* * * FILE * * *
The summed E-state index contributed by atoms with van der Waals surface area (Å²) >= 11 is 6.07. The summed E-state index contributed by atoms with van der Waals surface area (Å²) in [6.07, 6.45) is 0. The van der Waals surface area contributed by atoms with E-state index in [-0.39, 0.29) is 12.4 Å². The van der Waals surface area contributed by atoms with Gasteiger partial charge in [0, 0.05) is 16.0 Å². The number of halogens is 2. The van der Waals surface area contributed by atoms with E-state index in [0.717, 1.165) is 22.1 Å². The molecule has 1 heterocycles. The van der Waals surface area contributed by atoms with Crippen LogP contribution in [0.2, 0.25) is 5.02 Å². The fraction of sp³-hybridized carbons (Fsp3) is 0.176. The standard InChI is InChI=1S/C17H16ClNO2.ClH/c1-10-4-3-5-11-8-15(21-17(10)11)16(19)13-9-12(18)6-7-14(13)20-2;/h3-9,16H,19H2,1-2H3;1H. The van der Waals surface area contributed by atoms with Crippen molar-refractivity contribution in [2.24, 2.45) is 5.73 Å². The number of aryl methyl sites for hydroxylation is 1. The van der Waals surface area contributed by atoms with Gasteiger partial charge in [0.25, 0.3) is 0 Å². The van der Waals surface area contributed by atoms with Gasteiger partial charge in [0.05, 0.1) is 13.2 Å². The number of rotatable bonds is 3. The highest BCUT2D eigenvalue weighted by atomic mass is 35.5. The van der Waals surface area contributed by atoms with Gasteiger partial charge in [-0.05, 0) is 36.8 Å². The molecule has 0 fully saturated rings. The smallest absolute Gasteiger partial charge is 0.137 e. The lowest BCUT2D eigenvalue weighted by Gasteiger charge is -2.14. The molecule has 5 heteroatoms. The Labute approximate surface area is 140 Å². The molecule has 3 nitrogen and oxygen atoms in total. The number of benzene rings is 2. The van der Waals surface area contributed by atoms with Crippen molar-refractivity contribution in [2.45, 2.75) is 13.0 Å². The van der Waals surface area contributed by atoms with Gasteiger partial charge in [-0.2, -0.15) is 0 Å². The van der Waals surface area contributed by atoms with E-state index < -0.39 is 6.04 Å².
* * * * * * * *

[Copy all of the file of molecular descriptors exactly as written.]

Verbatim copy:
The summed E-state index contributed by atoms with van der Waals surface area (Å²) >= 11 is 6.07. The summed E-state index contributed by atoms with van der Waals surface area (Å²) in [6.07, 6.45) is 0. The van der Waals surface area contributed by atoms with E-state index in [-0.39, 0.29) is 12.4 Å². The van der Waals surface area contributed by atoms with Gasteiger partial charge in [0, 0.05) is 16.0 Å². The number of halogens is 2. The van der Waals surface area contributed by atoms with E-state index in [0.717, 1.165) is 22.1 Å². The molecule has 1 heterocycles. The van der Waals surface area contributed by atoms with Crippen LogP contribution in [0.2, 0.25) is 5.02 Å². The fraction of sp³-hybridized carbons (Fsp3) is 0.176. The standard InChI is InChI=1S/C17H16ClNO2.ClH/c1-10-4-3-5-11-8-15(21-17(10)11)16(19)13-9-12(18)6-7-14(13)20-2;/h3-9,16H,19H2,1-2H3;1H. The van der Waals surface area contributed by atoms with Crippen molar-refractivity contribution in [2.24, 2.45) is 5.73 Å². The number of aryl methyl sites for hydroxylation is 1. The van der Waals surface area contributed by atoms with Gasteiger partial charge in [0.25, 0.3) is 0 Å². The van der Waals surface area contributed by atoms with Gasteiger partial charge in [0.05, 0.1) is 13.2 Å². The number of rotatable bonds is 3. The highest BCUT2D eigenvalue weighted by atomic mass is 35.5. The van der Waals surface area contributed by atoms with Gasteiger partial charge in [-0.05, 0) is 36.8 Å². The molecule has 0 fully saturated rings. The smallest absolute Gasteiger partial charge is 0.137 e. The lowest BCUT2D eigenvalue weighted by Gasteiger charge is -2.14. The molecule has 5 heteroatoms. The Labute approximate surface area is 140 Å². The molecule has 3 nitrogen and oxygen atoms in total. The number of benzene rings is 2. The van der Waals surface area contributed by atoms with Crippen molar-refractivity contribution in [2.45, 2.75) is 13.0 Å². The van der Waals surface area contributed by atoms with Gasteiger partial charge in [-0.2, -0.15) is 0 Å². The van der Waals surface area contributed by atoms with E-state index < -0.39 is 6.04 Å².